Free Consultation: (800) 351-3008

How to Prove Fault after a Car Accident?

In almost all automobile accidents, it is essential to prove the fault of the liable party (who made a mistake and was negligent). Even if you’re sure that the other driver was at fault, it still is not enough to hold the at-fault party financially responsible for your injuries. You need to prove it by showing evidence. This is where legal assistance from a seasoned lawyer in North Carolina may be required. A lawyer can help

navigate you through the process and collect the necessary evidence to prove the fault of the other driver after a car accident.

Before we list down the steps to prove fault, here’s the tricky car accident fault law in North Carolina that you need to know:

Contributory Negligence—North Carolina’s Car Accident Fault Law

Unlike most other states, North Carolina uses the contributory negligence law to determine fault after an automobile accident. Under this law, any driver involved in the accident whose actions in any way contributed to the crash may not receive compensation. For example: suppose you’re driving at eight miles over the speed limit, and all of a sudden, another driver in front of you takes a left turn when you still have the right of way, and this causes a crash. In such a scenario, if the court finds you even 5 to 10 percent at fault, you will not get any amount in compensation. Thus, even if your carelessness or negligence is minimal, you may not be entitled to compensation.

Prove Fault After a Car Accident

To receive compensation as a victim of a car accident in the state of North Carolina, you need to prove that the accident was entirely the fault of the other driver. In other words, the other driver was at fault 100 percent. However, this isn’t as easy and may require the expertise of an experienced lawyer.

Our car accident lawyer in North Carolina is knowledgeable and has the resources needed to help you prove the negligence of the other driver. Here are some of the best ways to prove fault:

Visual Evidence

If you have any photographs of the accident scene, then they might help. However, if you don’t, then our lawyer will seek visual evidence from CCTV cameras, video footage from storefronts, and red light cameras. Visual evidence is crucial to collect and present because it is difficult to argue with visual evidence of the accident.

Testimony of the Witnesses

Testimonies are valuable as they can play a pivotal role in proving the fault of the other driver. Therefore, if you have gathered phone numbers of the witnesses, then our attorney can reach out to them to speak on your behalf and ensure that their story is offered to provide evidence to support your case.

Law Enforcement Officer Report

After you’re in an accident, a law enforcement officer is likely to arrive and write a detailed police report of the accident scene. This report is written from an objective perspective and also documents the events of the accident precisely. Hence, this report can play a crucial role in proving fault after a car accident. Our lawyer can ask the traffic division of your local law enforcement agency to get a copy of the police report.

Exceptions to North Carolina’s Contributory Negligence Laws

There are some exceptions to the contributory negligence law. These are:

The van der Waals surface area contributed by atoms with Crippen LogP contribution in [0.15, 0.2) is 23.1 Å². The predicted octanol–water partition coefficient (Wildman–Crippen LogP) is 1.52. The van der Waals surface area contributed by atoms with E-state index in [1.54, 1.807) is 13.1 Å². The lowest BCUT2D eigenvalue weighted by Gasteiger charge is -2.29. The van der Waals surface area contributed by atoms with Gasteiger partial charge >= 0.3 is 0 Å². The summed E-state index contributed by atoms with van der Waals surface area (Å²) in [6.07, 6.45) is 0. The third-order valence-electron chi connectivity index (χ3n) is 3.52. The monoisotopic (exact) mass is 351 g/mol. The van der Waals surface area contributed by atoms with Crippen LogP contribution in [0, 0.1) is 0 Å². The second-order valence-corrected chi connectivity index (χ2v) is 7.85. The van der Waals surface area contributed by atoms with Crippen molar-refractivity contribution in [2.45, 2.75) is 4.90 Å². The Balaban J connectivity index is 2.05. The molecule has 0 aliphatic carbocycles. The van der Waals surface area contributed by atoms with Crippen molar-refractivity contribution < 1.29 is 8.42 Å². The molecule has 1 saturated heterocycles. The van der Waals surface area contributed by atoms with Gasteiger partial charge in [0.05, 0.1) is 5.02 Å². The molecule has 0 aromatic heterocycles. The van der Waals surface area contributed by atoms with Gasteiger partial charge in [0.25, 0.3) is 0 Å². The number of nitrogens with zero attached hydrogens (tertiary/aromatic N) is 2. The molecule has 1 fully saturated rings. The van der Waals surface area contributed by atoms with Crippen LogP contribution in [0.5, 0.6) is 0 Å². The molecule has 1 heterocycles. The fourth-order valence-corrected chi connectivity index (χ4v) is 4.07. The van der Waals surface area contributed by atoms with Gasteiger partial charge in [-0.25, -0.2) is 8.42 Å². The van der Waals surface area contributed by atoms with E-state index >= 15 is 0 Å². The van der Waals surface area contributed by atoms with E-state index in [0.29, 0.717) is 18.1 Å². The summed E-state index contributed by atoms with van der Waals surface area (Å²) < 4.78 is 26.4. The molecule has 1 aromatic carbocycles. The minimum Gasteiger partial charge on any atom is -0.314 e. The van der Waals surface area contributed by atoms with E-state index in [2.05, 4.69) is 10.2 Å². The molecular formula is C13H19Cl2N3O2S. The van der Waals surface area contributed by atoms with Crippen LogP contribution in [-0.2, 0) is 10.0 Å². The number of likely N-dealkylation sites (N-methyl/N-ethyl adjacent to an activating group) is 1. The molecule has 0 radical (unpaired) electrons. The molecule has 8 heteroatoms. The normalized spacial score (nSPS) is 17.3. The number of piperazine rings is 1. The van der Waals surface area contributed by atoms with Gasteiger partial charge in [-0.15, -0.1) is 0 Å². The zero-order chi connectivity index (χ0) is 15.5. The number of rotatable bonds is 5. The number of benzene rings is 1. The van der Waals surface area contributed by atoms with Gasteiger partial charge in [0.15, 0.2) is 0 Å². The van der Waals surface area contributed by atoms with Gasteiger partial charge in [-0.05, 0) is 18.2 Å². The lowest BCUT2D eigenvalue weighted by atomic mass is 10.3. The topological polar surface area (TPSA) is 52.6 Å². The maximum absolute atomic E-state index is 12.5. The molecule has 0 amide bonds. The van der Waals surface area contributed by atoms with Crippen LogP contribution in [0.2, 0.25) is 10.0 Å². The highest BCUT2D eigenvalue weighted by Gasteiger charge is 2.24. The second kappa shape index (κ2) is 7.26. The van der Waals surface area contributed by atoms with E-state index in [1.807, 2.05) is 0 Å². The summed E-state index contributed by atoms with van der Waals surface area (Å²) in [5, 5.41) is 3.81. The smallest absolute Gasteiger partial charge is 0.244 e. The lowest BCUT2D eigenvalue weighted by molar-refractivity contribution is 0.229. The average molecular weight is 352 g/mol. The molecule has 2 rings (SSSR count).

Last Clear Chance

You may qualify for this exception if you, the victim, can show that the defendant or the party at-fault had the last clear chance to prevent the accident from occurring. The defendant can be held responsible regardless of the victim’s contributory negligence. In other words, you, the plaintiff, may still recover the damages if the defendant had a chance to avoid the accident.

However, generally, the plaintiff must prove five things. These are:

  • The plaintiff negligently put himself in a dangerous situation
  • The plaintiff could not escape the dangerous situation
  • The defendant was aware of the danger to the plaintiff and could have avoided it
  • However, the defendant failed to avoid the danger and
  • Thus the plaintiff got injured

Gross Negligence or Willful and Wanton Conduct

Another situation where an exception to the contributory negligence law may be given is when the other driver’s actions can be categorized as egregious or appalling. Let us explain:

Gross negligence arises when the other driver acts carelessly and with disregard for other’s safety, consciously. Likewise, willful and wanton conduct shows that the other party had both intentionally and consciously disregarded the safety of other motorists in a way that they knew that injuries are likely to happen.

For instance, if Person A hits the car of Person B intentionally in road rage, it might not matter whether Person B was driving over or far under the speed limit. Therefore, in this situation, Person B’s negligence may be overlooked and excused due to Person A’s willful and wanton conduct.

Age and Diminished Mental Capacity

This is yet another exception to the contributory negligence law in North Carolina. This exception may apply if the injured individual is too young to be held responsible or has a diminished mental capacity. For example, consider the situation if a five-year-old child runs into the street and gets hit by a speeding car. Although the child’s negligence is likely to contribute to their injuries, due to their age it can be assumed that they don’t have the capacity or knowledge to understand the consequences of getting hit by a car or running in a busy street. Also, the same exception may apply to an adult with mental impairment.

For more information on how to prove fault after a car accident or the exceptions to the contributory negligence laws, get in touch with us. Our lawyer will review your case in detail, and help you to determine the best course of legal action.

Contact Us

Free Consultation – Call one of our Operators 24/7
(800) 351-3008